An audio jack manufacturer sent a (well-placed) sample of stereo TRS jacks along with the parts for Via. This naturally raised some questions:
How would a eurorack system built for stereo with TRS jacks work? Could you make compelling spatial effects with basic dual processing blocks and CV pairs? Would this be empowering or confusing for musicians?
We have taken some first steps and want to share our progress, because we know we can't come up with the answers on our own.
It might go somewhere, it might not, it might take a left turn, others might get inspired and pick up the reins, but either way, we certainly aren't heralding this as the "next big thing".
For now, its just a satisfying new direction to explore after the monolithic Via project.
A starting point
The initial approach is of the "keep it simple, keep it analog, keep it modular" spirit. Focus on the power of ganged manual control over independent voltage pairs (for audio or CV).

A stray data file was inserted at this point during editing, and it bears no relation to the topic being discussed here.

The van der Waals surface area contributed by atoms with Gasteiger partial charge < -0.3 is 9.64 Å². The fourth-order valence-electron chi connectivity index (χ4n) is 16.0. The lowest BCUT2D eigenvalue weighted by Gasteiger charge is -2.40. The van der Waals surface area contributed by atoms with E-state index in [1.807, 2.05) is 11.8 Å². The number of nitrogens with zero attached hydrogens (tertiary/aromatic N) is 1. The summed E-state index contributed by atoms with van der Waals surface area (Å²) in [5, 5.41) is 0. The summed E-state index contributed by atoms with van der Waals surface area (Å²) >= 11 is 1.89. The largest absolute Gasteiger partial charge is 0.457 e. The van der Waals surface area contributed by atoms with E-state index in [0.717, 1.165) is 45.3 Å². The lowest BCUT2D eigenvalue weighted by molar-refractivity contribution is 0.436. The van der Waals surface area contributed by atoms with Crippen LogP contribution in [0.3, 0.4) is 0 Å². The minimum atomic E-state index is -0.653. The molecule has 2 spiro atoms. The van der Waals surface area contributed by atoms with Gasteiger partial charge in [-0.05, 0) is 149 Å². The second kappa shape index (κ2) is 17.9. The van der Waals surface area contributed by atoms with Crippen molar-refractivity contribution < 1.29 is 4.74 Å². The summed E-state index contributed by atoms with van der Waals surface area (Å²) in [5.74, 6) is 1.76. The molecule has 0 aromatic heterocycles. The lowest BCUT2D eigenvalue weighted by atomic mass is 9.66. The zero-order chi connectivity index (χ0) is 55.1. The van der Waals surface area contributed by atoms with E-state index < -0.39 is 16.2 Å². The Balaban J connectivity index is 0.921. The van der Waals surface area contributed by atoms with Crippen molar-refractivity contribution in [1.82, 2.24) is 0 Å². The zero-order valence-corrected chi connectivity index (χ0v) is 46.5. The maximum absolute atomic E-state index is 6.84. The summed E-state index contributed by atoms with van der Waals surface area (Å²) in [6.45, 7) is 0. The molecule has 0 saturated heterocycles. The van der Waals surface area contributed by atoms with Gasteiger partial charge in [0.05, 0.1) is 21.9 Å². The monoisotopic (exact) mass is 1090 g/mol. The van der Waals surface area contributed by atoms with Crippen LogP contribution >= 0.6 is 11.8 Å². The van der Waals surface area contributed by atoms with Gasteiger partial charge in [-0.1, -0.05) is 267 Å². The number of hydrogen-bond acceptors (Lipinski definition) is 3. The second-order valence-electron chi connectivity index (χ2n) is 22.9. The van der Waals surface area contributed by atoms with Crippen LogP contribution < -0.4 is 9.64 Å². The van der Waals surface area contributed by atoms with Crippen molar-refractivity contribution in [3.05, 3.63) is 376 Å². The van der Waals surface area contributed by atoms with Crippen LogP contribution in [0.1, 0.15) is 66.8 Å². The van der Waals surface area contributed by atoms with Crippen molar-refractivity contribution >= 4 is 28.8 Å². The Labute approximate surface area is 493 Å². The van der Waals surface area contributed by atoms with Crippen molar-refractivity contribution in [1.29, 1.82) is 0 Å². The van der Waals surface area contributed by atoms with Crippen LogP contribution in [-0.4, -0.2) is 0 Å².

Break down tried and true stereo processing schemes into the atomic blocks, and start with those modules. When it comes down to it, a panner is just two VCAs with the right CV pair and control interface. Turns out it works pretty well if you use those same CVs with a pair of filters.
Via was an excercise in exploring the potential of a common form factor. In contrast, we want the TRS system to be as liquid as possible until we have some clarity in making design decisions.
Module ideas are being prototyped in VCV Rack. This, for us, represents a new way of using Rack: mocking up new devices instead of modelling existing ones.
Essential circuit blocks are being prototyped as small modular "backpacks". The goal here is to do circuit design work that can be reused if the whole TRS modular thing doesn't pan out.